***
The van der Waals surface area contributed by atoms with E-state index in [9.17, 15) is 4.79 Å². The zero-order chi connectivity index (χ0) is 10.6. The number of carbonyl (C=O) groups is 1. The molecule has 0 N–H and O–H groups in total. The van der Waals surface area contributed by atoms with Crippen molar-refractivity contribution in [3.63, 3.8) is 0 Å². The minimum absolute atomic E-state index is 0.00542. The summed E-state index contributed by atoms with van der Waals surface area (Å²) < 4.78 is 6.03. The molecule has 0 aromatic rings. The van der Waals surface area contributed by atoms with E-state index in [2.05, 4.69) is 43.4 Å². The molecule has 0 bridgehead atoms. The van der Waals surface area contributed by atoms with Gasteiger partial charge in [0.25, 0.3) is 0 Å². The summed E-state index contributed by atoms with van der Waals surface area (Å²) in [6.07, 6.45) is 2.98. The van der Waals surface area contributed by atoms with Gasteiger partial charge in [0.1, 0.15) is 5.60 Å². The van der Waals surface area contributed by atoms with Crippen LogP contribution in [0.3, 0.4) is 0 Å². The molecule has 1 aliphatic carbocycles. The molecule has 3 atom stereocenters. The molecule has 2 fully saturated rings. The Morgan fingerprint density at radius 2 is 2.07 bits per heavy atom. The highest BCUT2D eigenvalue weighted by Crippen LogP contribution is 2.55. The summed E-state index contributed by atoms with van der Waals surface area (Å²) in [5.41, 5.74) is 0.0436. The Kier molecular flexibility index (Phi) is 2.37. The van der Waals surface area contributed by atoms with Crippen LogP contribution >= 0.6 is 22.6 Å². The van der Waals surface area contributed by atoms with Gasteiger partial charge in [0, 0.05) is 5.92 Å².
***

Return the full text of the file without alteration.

The van der Waals surface area contributed by atoms with E-state index in [9.17, 15) is 4.79 Å². The zero-order chi connectivity index (χ0) is 10.6. The number of carbonyl (C=O) groups is 1. The molecule has 0 N–H and O–H groups in total. The van der Waals surface area contributed by atoms with Crippen molar-refractivity contribution in [3.63, 3.8) is 0 Å². The minimum absolute atomic E-state index is 0.00542. The summed E-state index contributed by atoms with van der Waals surface area (Å²) < 4.78 is 6.03. The molecule has 0 aromatic rings. The van der Waals surface area contributed by atoms with E-state index in [2.05, 4.69) is 43.4 Å². The molecule has 0 bridgehead atoms. The van der Waals surface area contributed by atoms with Gasteiger partial charge in [0.25, 0.3) is 0 Å². The summed E-state index contributed by atoms with van der Waals surface area (Å²) in [6.07, 6.45) is 2.98. The van der Waals surface area contributed by atoms with Gasteiger partial charge in [0.1, 0.15) is 5.60 Å². The van der Waals surface area contributed by atoms with Crippen LogP contribution in [0.3, 0.4) is 0 Å². The molecule has 1 aliphatic carbocycles. The molecule has 3 atom stereocenters. The molecule has 2 fully saturated rings. The Morgan fingerprint density at radius 2 is 2.07 bits per heavy atom. The highest BCUT2D eigenvalue weighted by Crippen LogP contribution is 2.55. The summed E-state index contributed by atoms with van der Waals surface area (Å²) in [5.41, 5.74) is 0.0436. The Kier molecular flexibility index (Phi) is 2.37. The van der Waals surface area contributed by atoms with Crippen LogP contribution >= 0.6 is 22.6 Å². The van der Waals surface area contributed by atoms with Gasteiger partial charge in [0, 0.05) is 5.92 Å².